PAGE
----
The three benefits of gesturing – it’s not what you think

by Olivia Mitchell

Why is it, that when you’re speaking in front of a group you suddenly become aware of these great clumsy appendages at the end of your arms – your hands?

Why do you suddenly wonder what to do about them?

Gesturing is natural

In normal one-to-one conversation you never think “What shall I do with my hands?”. In normal conversation, your hands are probably gesturing without you giving them any conscious thought. On our courses, the participants rehearse their presentation in pairs before presenting to the group. So they get to present to just to one other person. As I stand back and observe the room I see all these people talking with animation and energy, with natural gestures to go along with what they’re saying. That’s because gesturing is normal and natural.

There is a theory that gestures were the precursor to language – the gestural theory of language evolution. In the June 2008 issue of Scientific American there was an article on the the neuroscience of dance. It reported that Broca’s area (the part of the brain which is associated with speech production) is also activated during certain movement tasks. So it seems that speaking and gestures go hand-in-hand.

But for some people when they speak in front of group their natural gesturing disappears. I see this on our courses when people who had been talking with lots of gestures in the one-on-one rehearsal suddenly seem to lose that ability when they speak in front of a larger group. That’s because a common reaction to being on show in front of a group is to freeze and become stiff – it’s a symptom of nervousness.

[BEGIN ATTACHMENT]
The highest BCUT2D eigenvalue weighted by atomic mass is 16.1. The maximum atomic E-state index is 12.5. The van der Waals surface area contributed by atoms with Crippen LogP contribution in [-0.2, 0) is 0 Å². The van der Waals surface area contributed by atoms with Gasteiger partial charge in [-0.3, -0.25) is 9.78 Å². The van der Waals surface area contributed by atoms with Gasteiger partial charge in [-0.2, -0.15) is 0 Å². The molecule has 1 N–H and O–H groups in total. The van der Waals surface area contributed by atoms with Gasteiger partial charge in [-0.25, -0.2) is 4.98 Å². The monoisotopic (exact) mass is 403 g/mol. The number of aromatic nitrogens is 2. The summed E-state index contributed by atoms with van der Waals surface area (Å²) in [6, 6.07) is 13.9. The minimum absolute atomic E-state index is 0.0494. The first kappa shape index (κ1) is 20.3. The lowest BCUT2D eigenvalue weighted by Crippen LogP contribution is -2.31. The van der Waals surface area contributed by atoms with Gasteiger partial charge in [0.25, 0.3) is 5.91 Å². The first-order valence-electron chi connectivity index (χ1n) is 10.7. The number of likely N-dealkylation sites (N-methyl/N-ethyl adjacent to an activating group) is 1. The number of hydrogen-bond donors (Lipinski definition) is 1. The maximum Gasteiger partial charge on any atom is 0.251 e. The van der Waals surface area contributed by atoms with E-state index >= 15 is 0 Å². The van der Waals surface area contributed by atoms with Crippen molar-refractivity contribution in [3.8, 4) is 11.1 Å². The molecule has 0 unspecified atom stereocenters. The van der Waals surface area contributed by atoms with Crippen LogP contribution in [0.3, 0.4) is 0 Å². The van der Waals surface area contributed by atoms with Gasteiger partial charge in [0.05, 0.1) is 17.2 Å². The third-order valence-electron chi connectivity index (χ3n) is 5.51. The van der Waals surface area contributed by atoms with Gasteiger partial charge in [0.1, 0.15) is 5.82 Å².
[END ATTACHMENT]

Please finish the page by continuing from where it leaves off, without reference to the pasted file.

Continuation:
It’s not what what you think

And it does matter. But not for the reason you may think.

It is not because your gestures help the audience understand what you’re saying. You may have heard that 55% of the meaning of your presentation comes from your facial expression and gestures, 38% from your tone of voice and 7% from your words. This is bunkum and arises from a huge misinterpretation of a research study by Albert Mehrabian. Click here for an enlightening discussion of the Mehrabian myth.

The three reasons why gesturing is helpful